Suddenly, the readers trust the bloggers less. And they trust the products and reviews less. They become more critical of the bloggers and less enthused by independent designers as a whole.
To make it worse, when people have dared to speak out and say that they’re tired of endless positivity and no real reviews, when they express concern about blog tours and being stung by pattern designers who have bought publicity with free patterns, they have been met by unprofessionalism, nasty comments and silencing by designers and big names in the blogging world – those who have power through the trust they hold.
When you start designing and selling patterns, your relationship with blog readers changes. If you use your designing name to belittle other commenters on someone elses blog post, you are damaging your professional name. If you write a blog post which comes across as dismissive of the people who pay for your patterns while protecting those who get the free patterns, you are damaging your professional name. If you are a blogger who is invited to participate in a lot of blog tours and get a lot of free patterns and fabric, then you are nasty about people who question the way blog tours are conducted – you are damaging not only your blog ‘brand’ but the professional name of every designer who works with you.
After the reading I have done since last week, I will not ever purchase patterns from two independent designers. I am also seriously regretting a purchase I recently made, and am reconsidering my future support for a project – because of comments made on a blog tour. And I bet I’m not the only one making my purchase decisions based on the behaviour and professionalism of designers and bloggers over this last week.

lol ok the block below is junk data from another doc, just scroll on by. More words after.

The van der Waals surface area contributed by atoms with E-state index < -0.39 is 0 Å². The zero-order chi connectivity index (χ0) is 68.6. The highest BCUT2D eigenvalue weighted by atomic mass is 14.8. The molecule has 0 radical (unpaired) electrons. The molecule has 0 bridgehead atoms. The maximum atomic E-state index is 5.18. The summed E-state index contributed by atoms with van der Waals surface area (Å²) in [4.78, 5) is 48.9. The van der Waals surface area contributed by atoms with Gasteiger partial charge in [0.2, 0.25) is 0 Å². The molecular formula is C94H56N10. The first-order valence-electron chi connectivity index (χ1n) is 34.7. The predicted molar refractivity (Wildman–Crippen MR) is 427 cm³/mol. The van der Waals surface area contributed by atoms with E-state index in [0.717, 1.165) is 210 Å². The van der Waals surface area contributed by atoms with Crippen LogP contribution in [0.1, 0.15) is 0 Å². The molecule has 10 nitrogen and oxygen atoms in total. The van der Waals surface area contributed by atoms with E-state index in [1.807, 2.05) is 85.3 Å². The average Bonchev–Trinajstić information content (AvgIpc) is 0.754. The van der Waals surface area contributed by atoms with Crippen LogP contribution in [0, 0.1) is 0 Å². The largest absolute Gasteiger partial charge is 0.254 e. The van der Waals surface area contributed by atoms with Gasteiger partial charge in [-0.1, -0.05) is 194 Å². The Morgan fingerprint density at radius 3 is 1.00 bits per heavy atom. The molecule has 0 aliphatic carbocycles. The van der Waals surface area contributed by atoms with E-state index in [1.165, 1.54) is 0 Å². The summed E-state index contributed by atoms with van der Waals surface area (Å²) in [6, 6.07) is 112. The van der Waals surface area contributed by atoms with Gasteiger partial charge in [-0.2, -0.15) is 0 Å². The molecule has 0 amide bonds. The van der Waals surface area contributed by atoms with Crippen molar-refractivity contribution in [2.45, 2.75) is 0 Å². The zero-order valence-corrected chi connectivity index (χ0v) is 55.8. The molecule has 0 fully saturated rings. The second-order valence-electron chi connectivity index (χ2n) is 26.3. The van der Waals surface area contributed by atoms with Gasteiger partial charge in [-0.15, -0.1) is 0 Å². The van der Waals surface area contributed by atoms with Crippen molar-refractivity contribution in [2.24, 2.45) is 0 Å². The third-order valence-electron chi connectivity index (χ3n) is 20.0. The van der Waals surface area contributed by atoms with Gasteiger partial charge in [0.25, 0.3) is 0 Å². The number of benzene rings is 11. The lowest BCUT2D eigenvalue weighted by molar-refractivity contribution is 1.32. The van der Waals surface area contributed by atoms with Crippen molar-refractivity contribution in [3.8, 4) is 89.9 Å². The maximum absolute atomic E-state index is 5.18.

The stupid thing about that is that I’m close to the ideal customer. I’m newish to sewing, but have enough skill and nerve to tackle harder patterns, so you can market beginners and intermediate patterns to me. I don’t have a huge pattern stash to draw from so I want to buy patterns. Buying from real life retailers can be expensive in Australia and I have a toddler, so buying from online independent designers (especially in PDF form) appeals to me. I have disposable income, and I sew for myself, my son and am looking to sew for my husband. And I don’t receive any freebies – so I am actually looking to spend my money on your designs. But the impression I get from a lot of designers is that they’re there for the people who get their patterns for free before they are there for the people who actually buy them.
In the end it’s about the impression you make.
What would I do if I was in the position of being a designer or someone who is often asked for reviews/blog tours/other promotions? I’d look at my professionalism – the way I conduct myself on social media and in blogs – especially in response to criticism. If you’re running a design business, act like a business. When customers have concerns or criticisms, then treat them with respect. If you can help a customer with something, they’re more likely to come back in the future. Disclaim things (whether you got the pattern for free, any difficulties with it, your relationship with the designer) without being snarky about your disclaimer (again, professionalism).
And stop shutting down conversation. Too often these concerns come from people like me (who are, by the way, the people buying the patterns) and people with bigger followings silence them by telling them that they’re being ‘mean’ or ‘causing problems’ or making them ‘feel so sad’. The person who expressed the concerns in the first place is left with a bitter taste about the whole thing and other people with real, valid concern (or real valid reviews of patterns) are left feeling like they’re not allowed to say anything, that they are not allowed to have a voice in this community.
And it’s a community we all deserve to have a voice in.